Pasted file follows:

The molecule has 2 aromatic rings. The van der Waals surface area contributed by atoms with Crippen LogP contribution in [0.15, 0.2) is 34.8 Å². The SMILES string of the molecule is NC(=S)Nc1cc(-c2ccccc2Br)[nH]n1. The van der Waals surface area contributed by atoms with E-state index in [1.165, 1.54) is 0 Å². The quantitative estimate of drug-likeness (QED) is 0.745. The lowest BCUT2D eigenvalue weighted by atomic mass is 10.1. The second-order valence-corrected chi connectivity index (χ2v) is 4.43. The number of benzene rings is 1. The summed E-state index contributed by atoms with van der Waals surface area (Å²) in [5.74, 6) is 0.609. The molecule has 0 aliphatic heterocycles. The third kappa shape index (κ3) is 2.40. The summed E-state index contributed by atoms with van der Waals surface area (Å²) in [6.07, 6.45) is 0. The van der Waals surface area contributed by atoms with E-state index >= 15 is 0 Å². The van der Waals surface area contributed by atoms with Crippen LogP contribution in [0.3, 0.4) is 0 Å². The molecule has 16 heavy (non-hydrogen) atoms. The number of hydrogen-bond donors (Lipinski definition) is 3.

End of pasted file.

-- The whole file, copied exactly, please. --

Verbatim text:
The molecule has 2 aromatic rings. The van der Waals surface area contributed by atoms with Crippen LogP contribution in [0.15, 0.2) is 34.8 Å². The SMILES string of the molecule is NC(=S)Nc1cc(-c2ccccc2Br)[nH]n1. The van der Waals surface area contributed by atoms with E-state index in [1.165, 1.54) is 0 Å². The quantitative estimate of drug-likeness (QED) is 0.745. The lowest BCUT2D eigenvalue weighted by atomic mass is 10.1. The second-order valence-corrected chi connectivity index (χ2v) is 4.43. The number of benzene rings is 1. The summed E-state index contributed by atoms with van der Waals surface area (Å²) in [5.74, 6) is 0.609. The molecule has 0 aliphatic heterocycles. The third kappa shape index (κ3) is 2.40. The summed E-state index contributed by atoms with van der Waals surface area (Å²) in [6.07, 6.45) is 0. The van der Waals surface area contributed by atoms with E-state index >= 15 is 0 Å². The van der Waals surface area contributed by atoms with Crippen LogP contribution in [0.3, 0.4) is 0 Å². The molecule has 16 heavy (non-hydrogen) atoms. The number of hydrogen-bond donors (Lipinski definition) is 3.